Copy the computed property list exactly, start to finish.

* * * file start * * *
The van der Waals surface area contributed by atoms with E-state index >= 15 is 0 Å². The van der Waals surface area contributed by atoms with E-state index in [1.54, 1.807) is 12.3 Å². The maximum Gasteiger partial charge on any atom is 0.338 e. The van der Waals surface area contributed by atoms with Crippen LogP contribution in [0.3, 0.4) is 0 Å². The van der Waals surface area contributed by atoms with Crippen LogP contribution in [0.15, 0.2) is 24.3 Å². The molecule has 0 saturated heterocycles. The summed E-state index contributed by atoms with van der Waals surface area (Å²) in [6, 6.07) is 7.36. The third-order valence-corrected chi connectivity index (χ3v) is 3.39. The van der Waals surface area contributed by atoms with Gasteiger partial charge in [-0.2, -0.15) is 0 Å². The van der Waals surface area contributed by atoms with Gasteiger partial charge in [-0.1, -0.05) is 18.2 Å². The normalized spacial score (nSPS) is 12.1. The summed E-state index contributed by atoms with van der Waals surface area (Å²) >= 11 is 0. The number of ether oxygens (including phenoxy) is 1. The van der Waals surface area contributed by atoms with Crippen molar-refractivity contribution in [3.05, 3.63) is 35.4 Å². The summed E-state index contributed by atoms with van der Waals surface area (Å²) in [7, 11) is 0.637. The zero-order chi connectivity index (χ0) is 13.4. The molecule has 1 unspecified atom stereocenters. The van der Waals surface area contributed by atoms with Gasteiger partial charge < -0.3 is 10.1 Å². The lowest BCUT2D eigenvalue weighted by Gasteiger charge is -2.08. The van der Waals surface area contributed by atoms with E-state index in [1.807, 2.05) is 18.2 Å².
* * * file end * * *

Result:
The van der Waals surface area contributed by atoms with E-state index >= 15 is 0 Å². The van der Waals surface area contributed by atoms with E-state index in [1.54, 1.807) is 12.3 Å². The maximum Gasteiger partial charge on any atom is 0.338 e. The van der Waals surface area contributed by atoms with Crippen LogP contribution in [0.3, 0.4) is 0 Å². The van der Waals surface area contributed by atoms with Crippen LogP contribution in [0.15, 0.2) is 24.3 Å². The molecule has 0 saturated heterocycles. The summed E-state index contributed by atoms with van der Waals surface area (Å²) in [6, 6.07) is 7.36. The third-order valence-corrected chi connectivity index (χ3v) is 3.39. The van der Waals surface area contributed by atoms with Gasteiger partial charge in [-0.2, -0.15) is 0 Å². The van der Waals surface area contributed by atoms with Gasteiger partial charge in [-0.1, -0.05) is 18.2 Å². The normalized spacial score (nSPS) is 12.1. The summed E-state index contributed by atoms with van der Waals surface area (Å²) >= 11 is 0. The number of ether oxygens (including phenoxy) is 1. The van der Waals surface area contributed by atoms with Crippen molar-refractivity contribution in [3.05, 3.63) is 35.4 Å². The summed E-state index contributed by atoms with van der Waals surface area (Å²) in [7, 11) is 0.637. The zero-order chi connectivity index (χ0) is 13.4. The molecule has 1 unspecified atom stereocenters. The van der Waals surface area contributed by atoms with Gasteiger partial charge < -0.3 is 10.1 Å². The lowest BCUT2D eigenvalue weighted by Gasteiger charge is -2.08. The van der Waals surface area contributed by atoms with E-state index in [1.807, 2.05) is 18.2 Å².